Laryssa Patten is a Canadian space engineer and expert working at NATO Communications and Information (NCI) Agency. Together with experts from other NATO Allies, she helps enhance NATO’s space technologies and services.
Laryssa has worked on space science and technology for over 20 years. This included operating on satellites for the Canadian Space Agency and leading operations for the International Space Station. “I trained astronauts to use the robotic arm on the space station,” says Laryssa. “On orbit, astronauts used it to manoeuvre large components from the Space shuttle into position on the Space Station. It was one of my best memories”.
Today, at NCI Agency – the Alliance’s technological spearhead – Laryssa focuses her job on enhancing NATO’s ability to share intelligence, be it imagery or data, among all member countries.
This critical capability is supported by space-based assets, such as satellites. Collective defence, crisis response, disaster relief and counter-terrorism – all use information delivered from and through space. Space underpins NATO’s ability to navigate and track forces, to have robust communications, to detect missile launches and to ensure effective command and control. More than 2,000 satellites currently orbit the Earth, around half of which are owned by NATO member countries.
“Even our daily life depends on space more than you might think,” explains Laryssa. “Banking and navigation rely on GPS satellites in space. Broadcasting, aviation and weather forecasts all use space assets.” This dependency and other threats created an environment where NATO Allies recognised that space is an increasingly shared security issue. In 2019, NATO declared space a new operational domain – alongside land, air, sea and cyberspace.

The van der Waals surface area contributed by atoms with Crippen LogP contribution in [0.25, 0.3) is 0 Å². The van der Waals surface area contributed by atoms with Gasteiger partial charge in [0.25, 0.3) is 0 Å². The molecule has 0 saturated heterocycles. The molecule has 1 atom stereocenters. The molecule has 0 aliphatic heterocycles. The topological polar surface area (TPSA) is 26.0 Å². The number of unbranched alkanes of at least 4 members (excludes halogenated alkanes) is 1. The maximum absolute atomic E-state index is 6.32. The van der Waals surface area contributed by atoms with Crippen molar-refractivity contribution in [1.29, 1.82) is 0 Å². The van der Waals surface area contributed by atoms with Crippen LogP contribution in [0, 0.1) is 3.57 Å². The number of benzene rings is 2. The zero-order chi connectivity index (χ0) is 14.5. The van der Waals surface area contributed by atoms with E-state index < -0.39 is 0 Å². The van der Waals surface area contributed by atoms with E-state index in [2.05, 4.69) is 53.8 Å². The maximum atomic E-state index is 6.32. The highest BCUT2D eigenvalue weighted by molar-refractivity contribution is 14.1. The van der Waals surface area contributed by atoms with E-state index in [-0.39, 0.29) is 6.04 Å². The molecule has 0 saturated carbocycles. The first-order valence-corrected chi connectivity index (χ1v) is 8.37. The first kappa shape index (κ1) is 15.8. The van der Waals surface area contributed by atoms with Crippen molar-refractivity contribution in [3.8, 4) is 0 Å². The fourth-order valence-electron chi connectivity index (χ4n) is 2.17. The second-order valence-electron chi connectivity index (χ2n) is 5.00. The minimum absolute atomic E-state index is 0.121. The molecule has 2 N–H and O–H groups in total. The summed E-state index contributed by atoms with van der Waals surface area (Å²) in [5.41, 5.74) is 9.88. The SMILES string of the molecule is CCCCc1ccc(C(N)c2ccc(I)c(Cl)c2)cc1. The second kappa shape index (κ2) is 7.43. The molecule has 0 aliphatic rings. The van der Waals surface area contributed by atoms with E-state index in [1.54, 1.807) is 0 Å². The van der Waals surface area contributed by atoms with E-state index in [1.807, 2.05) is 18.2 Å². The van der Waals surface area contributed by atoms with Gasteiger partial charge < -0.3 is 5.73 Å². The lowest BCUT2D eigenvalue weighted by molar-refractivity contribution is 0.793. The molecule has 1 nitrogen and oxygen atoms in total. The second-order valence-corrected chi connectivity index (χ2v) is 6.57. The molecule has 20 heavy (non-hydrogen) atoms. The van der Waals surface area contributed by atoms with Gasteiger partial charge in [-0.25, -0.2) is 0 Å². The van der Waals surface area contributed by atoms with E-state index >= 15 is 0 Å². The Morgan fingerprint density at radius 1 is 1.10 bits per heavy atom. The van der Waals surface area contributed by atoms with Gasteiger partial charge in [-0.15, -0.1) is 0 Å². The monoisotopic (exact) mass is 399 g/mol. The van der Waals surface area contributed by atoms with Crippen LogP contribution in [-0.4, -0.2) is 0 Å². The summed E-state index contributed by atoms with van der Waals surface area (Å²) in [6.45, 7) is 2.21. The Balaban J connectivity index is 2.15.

Cooperating to keep NATO’s technological edge in space
Space capabilities are becoming more advanced, innovative, affordable and accessible. “We are experiencing an exponential growth in activity,” explains Laryssa. “We need to ensure NATO maintains it strategic advantage and this requires us to keep pace with the rapid changes in the space domain”.
Increased Alliance commitment to space will result in greater demand for NATO’s space services, requiring a new approach. This is why Laryssa is also leading the set-up of a new NATO space technology centre to focus technology and service delivery efforts into a single area. “This will allow us to address space requirements through a central focal point. And it will make it easier for NATO and industry to work together”. She is working with the Agency’s Supervisory Board, which consists of all 30 NATO member nations to determine the best path to take to launch the centre.
Laryssa also manages the Agency’s role in another critical capability of NATO: the Alliance Ground Surveillance (AGS) system, a capability based on five remotely piloted aircraft and the associated European-sourced ground command and control stations.
Getting children excited about science
Laryssa’s passion for this new frontier goes beyond work. She loves to promote space in her free time by sharing her knowledge and energy at science, technology, engineering and mathematics (STEM) events organised for children — developing the space technology professionals of the future.
“Space is a topic that can inspire anyone. Children are curious about space, stars, planets, rockets, astronauts, and more,” Laryssa explains. “This curiosity, combined with children’s dreams and imagination, is very powerful.”
In early 2020, Laryssa teamed up with greenlight for girls – an international organisation that inspires girls to pursue STEM subjects – and other partners to organise a free interactive learning event to get students excited about space. More than 100 girls from several schools in the Netherlands, aged 7 to 12, participated in a jam-packed day of hands-on workshops led by partners and supporters of the event, including the European Space Agency, the Dutch Police, and Women in Aviation (The Netherlands Chapter).
Laryssa ran the NCI Agency workshop, where participants built drones out of LEGO bricks and experimented with robots. “I enjoy speaking to children about space because they connect with it and get energised by it,” Laryssa claims. “It’s a way to get them to think about the possibilities for their future careers and to keep them interested in space and science in general,” she concludes.